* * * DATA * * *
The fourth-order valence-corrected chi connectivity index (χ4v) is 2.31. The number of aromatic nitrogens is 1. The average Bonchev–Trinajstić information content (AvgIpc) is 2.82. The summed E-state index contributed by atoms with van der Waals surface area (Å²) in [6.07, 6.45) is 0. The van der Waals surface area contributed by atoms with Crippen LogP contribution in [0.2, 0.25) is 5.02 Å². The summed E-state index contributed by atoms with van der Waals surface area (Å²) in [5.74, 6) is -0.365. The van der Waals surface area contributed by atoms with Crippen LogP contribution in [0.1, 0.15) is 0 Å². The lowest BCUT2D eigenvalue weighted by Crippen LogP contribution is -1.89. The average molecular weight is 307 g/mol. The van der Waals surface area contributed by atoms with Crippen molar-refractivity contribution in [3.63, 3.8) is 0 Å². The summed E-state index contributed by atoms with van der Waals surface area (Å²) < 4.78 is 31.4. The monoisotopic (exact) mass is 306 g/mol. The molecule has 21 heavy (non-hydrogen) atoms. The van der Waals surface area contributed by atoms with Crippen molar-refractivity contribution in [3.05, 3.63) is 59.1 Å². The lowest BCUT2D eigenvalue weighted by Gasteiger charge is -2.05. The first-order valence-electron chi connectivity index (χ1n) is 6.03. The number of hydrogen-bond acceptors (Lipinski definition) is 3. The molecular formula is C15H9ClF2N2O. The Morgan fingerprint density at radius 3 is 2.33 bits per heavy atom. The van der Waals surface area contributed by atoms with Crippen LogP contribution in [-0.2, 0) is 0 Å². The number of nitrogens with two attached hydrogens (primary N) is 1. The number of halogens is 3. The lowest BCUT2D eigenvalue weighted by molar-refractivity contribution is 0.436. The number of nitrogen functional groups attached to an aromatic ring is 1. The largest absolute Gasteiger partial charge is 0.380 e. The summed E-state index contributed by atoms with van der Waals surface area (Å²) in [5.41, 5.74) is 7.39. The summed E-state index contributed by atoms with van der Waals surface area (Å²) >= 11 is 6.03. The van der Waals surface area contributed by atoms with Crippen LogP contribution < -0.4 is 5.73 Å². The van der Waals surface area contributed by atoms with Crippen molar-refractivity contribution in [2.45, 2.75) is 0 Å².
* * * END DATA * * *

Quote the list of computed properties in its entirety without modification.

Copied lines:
The fourth-order valence-corrected chi connectivity index (χ4v) is 2.31. The number of aromatic nitrogens is 1. The average Bonchev–Trinajstić information content (AvgIpc) is 2.82. The summed E-state index contributed by atoms with van der Waals surface area (Å²) in [6.07, 6.45) is 0. The van der Waals surface area contributed by atoms with Crippen LogP contribution in [0.2, 0.25) is 5.02 Å². The summed E-state index contributed by atoms with van der Waals surface area (Å²) in [5.74, 6) is -0.365. The van der Waals surface area contributed by atoms with Crippen LogP contribution in [0.1, 0.15) is 0 Å². The lowest BCUT2D eigenvalue weighted by Crippen LogP contribution is -1.89. The average molecular weight is 307 g/mol. The van der Waals surface area contributed by atoms with Crippen molar-refractivity contribution in [3.63, 3.8) is 0 Å². The summed E-state index contributed by atoms with van der Waals surface area (Å²) < 4.78 is 31.4. The monoisotopic (exact) mass is 306 g/mol. The molecule has 21 heavy (non-hydrogen) atoms. The van der Waals surface area contributed by atoms with Crippen molar-refractivity contribution in [3.05, 3.63) is 59.1 Å². The lowest BCUT2D eigenvalue weighted by Gasteiger charge is -2.05. The first-order valence-electron chi connectivity index (χ1n) is 6.03. The number of hydrogen-bond acceptors (Lipinski definition) is 3. The molecular formula is C15H9ClF2N2O. The Morgan fingerprint density at radius 3 is 2.33 bits per heavy atom. The van der Waals surface area contributed by atoms with Crippen LogP contribution in [-0.2, 0) is 0 Å². The number of nitrogens with two attached hydrogens (primary N) is 1. The number of halogens is 3. The lowest BCUT2D eigenvalue weighted by molar-refractivity contribution is 0.436. The number of nitrogen functional groups attached to an aromatic ring is 1. The largest absolute Gasteiger partial charge is 0.380 e. The summed E-state index contributed by atoms with van der Waals surface area (Å²) in [5.41, 5.74) is 7.39. The summed E-state index contributed by atoms with van der Waals surface area (Å²) >= 11 is 6.03. The van der Waals surface area contributed by atoms with Crippen LogP contribution < -0.4 is 5.73 Å². The van der Waals surface area contributed by atoms with Crippen molar-refractivity contribution in [2.45, 2.75) is 0 Å².